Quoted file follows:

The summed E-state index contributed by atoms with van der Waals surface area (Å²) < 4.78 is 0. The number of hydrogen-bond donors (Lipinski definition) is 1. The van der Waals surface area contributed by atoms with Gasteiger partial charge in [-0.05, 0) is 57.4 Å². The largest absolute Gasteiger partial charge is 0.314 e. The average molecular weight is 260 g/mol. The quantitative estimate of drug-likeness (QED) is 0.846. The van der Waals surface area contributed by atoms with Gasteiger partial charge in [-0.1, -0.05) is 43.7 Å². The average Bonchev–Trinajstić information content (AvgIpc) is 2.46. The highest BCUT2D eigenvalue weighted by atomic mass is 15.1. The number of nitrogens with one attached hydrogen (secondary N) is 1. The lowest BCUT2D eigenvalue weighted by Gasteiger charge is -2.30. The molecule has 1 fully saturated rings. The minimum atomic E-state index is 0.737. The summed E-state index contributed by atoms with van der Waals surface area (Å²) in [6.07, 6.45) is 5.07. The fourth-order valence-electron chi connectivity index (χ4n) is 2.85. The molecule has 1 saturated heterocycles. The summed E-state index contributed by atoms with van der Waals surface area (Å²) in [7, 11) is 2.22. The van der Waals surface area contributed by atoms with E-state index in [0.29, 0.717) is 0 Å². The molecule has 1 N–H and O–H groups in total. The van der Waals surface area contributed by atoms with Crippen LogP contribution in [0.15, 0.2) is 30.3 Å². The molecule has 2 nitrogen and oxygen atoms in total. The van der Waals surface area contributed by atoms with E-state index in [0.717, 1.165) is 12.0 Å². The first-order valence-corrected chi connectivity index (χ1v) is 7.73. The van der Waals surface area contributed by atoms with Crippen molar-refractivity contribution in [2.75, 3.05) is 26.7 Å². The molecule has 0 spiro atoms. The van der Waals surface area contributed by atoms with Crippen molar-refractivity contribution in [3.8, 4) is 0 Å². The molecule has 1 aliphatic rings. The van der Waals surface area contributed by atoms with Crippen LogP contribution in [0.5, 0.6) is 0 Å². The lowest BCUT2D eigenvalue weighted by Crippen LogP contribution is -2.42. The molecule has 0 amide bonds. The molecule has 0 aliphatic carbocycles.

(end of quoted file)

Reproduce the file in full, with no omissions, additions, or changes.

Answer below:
The summed E-state index contributed by atoms with van der Waals surface area (Å²) < 4.78 is 0. The number of hydrogen-bond donors (Lipinski definition) is 1. The van der Waals surface area contributed by atoms with Gasteiger partial charge in [-0.05, 0) is 57.4 Å². The largest absolute Gasteiger partial charge is 0.314 e. The average molecular weight is 260 g/mol. The quantitative estimate of drug-likeness (QED) is 0.846. The van der Waals surface area contributed by atoms with Gasteiger partial charge in [-0.1, -0.05) is 43.7 Å². The average Bonchev–Trinajstić information content (AvgIpc) is 2.46. The highest BCUT2D eigenvalue weighted by atomic mass is 15.1. The number of nitrogens with one attached hydrogen (secondary N) is 1. The lowest BCUT2D eigenvalue weighted by Gasteiger charge is -2.30. The molecule has 1 fully saturated rings. The minimum atomic E-state index is 0.737. The summed E-state index contributed by atoms with van der Waals surface area (Å²) in [6.07, 6.45) is 5.07. The fourth-order valence-electron chi connectivity index (χ4n) is 2.85. The molecule has 1 saturated heterocycles. The summed E-state index contributed by atoms with van der Waals surface area (Å²) in [7, 11) is 2.22. The van der Waals surface area contributed by atoms with E-state index in [0.29, 0.717) is 0 Å². The molecule has 1 N–H and O–H groups in total. The van der Waals surface area contributed by atoms with Crippen LogP contribution in [0.15, 0.2) is 30.3 Å². The molecule has 2 nitrogen and oxygen atoms in total. The van der Waals surface area contributed by atoms with E-state index in [0.717, 1.165) is 12.0 Å². The first-order valence-corrected chi connectivity index (χ1v) is 7.73. The van der Waals surface area contributed by atoms with Crippen molar-refractivity contribution in [2.75, 3.05) is 26.7 Å². The molecule has 0 spiro atoms. The van der Waals surface area contributed by atoms with Crippen molar-refractivity contribution in [3.8, 4) is 0 Å². The molecule has 1 aliphatic rings. The van der Waals surface area contributed by atoms with Crippen LogP contribution in [0.5, 0.6) is 0 Å². The lowest BCUT2D eigenvalue weighted by Crippen LogP contribution is -2.42. The molecule has 0 amide bonds. The molecule has 0 aliphatic carbocycles.